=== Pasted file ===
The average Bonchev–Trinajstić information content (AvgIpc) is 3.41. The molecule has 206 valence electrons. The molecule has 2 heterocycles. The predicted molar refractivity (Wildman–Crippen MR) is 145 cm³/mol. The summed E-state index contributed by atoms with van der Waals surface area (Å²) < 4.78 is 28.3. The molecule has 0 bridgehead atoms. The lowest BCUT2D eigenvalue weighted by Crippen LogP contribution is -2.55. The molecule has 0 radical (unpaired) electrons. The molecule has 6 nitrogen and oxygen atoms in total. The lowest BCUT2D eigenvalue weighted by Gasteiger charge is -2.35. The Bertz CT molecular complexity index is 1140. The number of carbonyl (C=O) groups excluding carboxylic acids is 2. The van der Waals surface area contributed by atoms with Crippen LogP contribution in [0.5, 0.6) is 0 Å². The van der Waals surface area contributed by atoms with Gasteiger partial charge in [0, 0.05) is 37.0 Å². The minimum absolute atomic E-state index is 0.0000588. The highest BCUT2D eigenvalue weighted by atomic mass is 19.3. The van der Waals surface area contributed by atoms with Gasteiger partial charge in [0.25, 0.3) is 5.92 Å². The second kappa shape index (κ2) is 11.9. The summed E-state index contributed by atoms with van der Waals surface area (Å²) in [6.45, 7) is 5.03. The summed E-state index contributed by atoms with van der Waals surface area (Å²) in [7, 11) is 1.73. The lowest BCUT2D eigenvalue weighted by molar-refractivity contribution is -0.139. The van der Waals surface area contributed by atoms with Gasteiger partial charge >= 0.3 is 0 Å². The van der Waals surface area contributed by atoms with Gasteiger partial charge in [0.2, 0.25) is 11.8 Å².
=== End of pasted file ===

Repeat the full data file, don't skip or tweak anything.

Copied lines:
The average Bonchev–Trinajstić information content (AvgIpc) is 3.41. The molecule has 206 valence electrons. The molecule has 2 heterocycles. The predicted molar refractivity (Wildman–Crippen MR) is 145 cm³/mol. The summed E-state index contributed by atoms with van der Waals surface area (Å²) < 4.78 is 28.3. The molecule has 0 bridgehead atoms. The lowest BCUT2D eigenvalue weighted by Crippen LogP contribution is -2.55. The molecule has 0 radical (unpaired) electrons. The molecule has 6 nitrogen and oxygen atoms in total. The lowest BCUT2D eigenvalue weighted by Gasteiger charge is -2.35. The Bertz CT molecular complexity index is 1140. The number of carbonyl (C=O) groups excluding carboxylic acids is 2. The van der Waals surface area contributed by atoms with Crippen LogP contribution in [0.5, 0.6) is 0 Å². The van der Waals surface area contributed by atoms with Gasteiger partial charge in [0, 0.05) is 37.0 Å². The minimum absolute atomic E-state index is 0.0000588. The highest BCUT2D eigenvalue weighted by atomic mass is 19.3. The van der Waals surface area contributed by atoms with Gasteiger partial charge in [0.25, 0.3) is 5.92 Å². The second kappa shape index (κ2) is 11.9. The summed E-state index contributed by atoms with van der Waals surface area (Å²) in [6.45, 7) is 5.03. The summed E-state index contributed by atoms with van der Waals surface area (Å²) in [7, 11) is 1.73. The lowest BCUT2D eigenvalue weighted by molar-refractivity contribution is -0.139. The van der Waals surface area contributed by atoms with Gasteiger partial charge >= 0.3 is 0 Å². The van der Waals surface area contributed by atoms with Gasteiger partial charge in [0.2, 0.25) is 11.8 Å².